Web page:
One Million Older People in Need of Care are Struggling Alone
A review by Age UK has highlighted how over a million older people in England are struggling to care for themselves without support. The charity used official data and existing research to identify just how many older individuals aren’t getting the help they need.
According to the review, there are more than three million people over the age of 65 who need care, as they struggle with everyday tasks such as washing, dressing, eating and going to the toilet. However, only two-thirds of them receive that care. 850,000 are supported by their local councils while just over one million rely on the help of family and friends. The remaining million are left to cope alone.
The report stresses that the number of older people struggling on their own is growing with the ageing population. “More than a million older people in England now have at least one unmet need for social care, compared to 800,000 in 2010.”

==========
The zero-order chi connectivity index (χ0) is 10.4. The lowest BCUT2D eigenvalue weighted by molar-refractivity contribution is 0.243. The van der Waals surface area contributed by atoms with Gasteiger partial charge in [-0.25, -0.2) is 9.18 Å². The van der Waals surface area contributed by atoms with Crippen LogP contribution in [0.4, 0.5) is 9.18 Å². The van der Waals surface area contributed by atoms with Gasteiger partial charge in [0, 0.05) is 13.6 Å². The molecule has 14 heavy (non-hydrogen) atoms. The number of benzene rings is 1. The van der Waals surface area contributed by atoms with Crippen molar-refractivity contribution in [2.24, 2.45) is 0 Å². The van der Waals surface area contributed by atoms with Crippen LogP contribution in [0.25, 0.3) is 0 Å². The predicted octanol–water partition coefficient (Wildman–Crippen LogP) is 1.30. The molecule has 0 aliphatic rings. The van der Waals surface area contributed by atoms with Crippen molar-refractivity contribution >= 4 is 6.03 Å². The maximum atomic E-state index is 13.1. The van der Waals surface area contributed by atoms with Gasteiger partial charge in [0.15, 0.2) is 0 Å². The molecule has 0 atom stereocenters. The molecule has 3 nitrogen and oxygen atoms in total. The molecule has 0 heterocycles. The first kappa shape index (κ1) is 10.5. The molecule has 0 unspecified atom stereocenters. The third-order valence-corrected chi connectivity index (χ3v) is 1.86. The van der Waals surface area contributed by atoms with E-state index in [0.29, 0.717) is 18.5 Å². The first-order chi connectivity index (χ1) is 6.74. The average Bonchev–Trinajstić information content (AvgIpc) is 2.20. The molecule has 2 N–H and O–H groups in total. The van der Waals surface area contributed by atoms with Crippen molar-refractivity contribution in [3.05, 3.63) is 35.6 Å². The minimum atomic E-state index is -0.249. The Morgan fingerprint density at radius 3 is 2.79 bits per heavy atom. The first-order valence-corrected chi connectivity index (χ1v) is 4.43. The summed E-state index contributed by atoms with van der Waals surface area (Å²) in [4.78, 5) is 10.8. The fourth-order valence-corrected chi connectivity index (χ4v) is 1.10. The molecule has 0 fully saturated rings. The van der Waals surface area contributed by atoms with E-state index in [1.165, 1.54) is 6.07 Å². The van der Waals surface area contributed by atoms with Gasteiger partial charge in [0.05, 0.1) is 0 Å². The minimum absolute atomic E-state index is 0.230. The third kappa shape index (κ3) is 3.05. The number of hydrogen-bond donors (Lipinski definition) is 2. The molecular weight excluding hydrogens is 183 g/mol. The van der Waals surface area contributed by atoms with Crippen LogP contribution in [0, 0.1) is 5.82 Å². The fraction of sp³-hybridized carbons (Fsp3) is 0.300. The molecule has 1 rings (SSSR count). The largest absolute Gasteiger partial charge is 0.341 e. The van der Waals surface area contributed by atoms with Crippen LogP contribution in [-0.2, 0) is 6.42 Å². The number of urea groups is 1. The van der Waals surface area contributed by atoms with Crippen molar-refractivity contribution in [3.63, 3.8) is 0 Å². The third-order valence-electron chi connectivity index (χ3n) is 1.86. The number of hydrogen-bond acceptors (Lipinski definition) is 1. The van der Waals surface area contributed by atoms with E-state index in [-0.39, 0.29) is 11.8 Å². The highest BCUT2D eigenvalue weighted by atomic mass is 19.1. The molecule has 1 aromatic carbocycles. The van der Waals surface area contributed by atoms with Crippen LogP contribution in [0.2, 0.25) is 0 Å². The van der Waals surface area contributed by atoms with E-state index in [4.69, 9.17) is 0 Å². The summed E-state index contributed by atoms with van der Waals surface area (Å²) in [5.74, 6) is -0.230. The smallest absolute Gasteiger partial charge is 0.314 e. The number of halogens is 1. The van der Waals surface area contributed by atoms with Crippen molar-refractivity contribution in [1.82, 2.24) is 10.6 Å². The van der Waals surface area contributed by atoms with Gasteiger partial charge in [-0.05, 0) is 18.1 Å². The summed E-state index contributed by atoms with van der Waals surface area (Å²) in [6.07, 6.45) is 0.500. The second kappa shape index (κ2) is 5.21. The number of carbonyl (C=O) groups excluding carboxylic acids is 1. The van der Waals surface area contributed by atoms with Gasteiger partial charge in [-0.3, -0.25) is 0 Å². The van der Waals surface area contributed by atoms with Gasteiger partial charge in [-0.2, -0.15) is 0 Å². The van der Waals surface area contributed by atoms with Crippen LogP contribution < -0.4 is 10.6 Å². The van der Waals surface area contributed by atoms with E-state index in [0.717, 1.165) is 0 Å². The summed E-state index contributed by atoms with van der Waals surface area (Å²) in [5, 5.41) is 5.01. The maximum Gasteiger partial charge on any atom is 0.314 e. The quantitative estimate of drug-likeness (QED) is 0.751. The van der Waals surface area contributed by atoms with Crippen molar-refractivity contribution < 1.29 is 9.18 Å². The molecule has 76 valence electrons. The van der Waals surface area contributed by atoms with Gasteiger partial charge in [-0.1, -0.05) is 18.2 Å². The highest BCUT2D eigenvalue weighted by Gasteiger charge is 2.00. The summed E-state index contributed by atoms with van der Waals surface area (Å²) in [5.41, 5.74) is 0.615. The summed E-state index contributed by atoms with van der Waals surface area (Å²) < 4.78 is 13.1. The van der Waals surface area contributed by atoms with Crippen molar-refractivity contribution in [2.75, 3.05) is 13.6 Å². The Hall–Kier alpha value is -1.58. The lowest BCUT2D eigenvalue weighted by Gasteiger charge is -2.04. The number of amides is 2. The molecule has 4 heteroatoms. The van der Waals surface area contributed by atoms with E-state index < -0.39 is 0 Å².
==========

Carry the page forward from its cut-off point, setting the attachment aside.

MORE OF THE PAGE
It also warns that community NHS services and GPs are struggling to meet the demands of the ageing population. There have been particularly large increases in the number of hospital admissions for pneumonia, urinary tract infections and congestive heart failure for older people. In fact, admissions for pneumonia among those over the age of 60 more than doubled between 2005 and 2014.
“On the whole, it is community-based services which help older people to sustain their independence which have seen the sharpest falls, or where supply is most obviously failing to meet rising demand,” says Age UK charity director Caroline Abrahams. “If an older person asked us today how confident we were that their health and care needs will be met well in the future we would be whistling in the dark if we gave a wholly reassuring answer.”